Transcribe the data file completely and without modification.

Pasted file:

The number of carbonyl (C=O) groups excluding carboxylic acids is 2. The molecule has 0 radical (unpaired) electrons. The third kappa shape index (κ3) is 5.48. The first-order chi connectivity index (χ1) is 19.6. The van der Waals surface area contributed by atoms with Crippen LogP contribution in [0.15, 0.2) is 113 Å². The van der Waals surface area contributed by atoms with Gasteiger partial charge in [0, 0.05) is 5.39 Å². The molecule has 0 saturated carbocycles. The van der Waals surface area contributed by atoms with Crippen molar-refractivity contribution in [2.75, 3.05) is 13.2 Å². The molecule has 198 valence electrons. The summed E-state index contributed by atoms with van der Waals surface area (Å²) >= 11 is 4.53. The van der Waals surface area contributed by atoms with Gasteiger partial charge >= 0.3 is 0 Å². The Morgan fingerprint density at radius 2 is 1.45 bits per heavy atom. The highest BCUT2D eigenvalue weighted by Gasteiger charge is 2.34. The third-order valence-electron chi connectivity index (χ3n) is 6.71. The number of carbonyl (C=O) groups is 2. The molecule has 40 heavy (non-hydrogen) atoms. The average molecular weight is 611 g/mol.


The number of carbonyl (C=O) groups excluding carboxylic acids is 2. The molecule has 0 radical (unpaired) electrons. The third kappa shape index (κ3) is 5.48. The first-order chi connectivity index (χ1) is 19.6. The van der Waals surface area contributed by atoms with Crippen LogP contribution in [0.15, 0.2) is 113 Å². The van der Waals surface area contributed by atoms with Gasteiger partial charge in [0, 0.05) is 5.39 Å². The molecule has 0 saturated carbocycles. The van der Waals surface area contributed by atoms with Crippen molar-refractivity contribution in [2.75, 3.05) is 13.2 Å². The molecule has 198 valence electrons. The summed E-state index contributed by atoms with van der Waals surface area (Å²) >= 11 is 4.53. The van der Waals surface area contributed by atoms with Gasteiger partial charge >= 0.3 is 0 Å². The Morgan fingerprint density at radius 2 is 1.45 bits per heavy atom. The highest BCUT2D eigenvalue weighted by Gasteiger charge is 2.34. The third-order valence-electron chi connectivity index (χ3n) is 6.71. The number of carbonyl (C=O) groups is 2. The molecule has 40 heavy (non-hydrogen) atoms. The average molecular weight is 611 g/mol.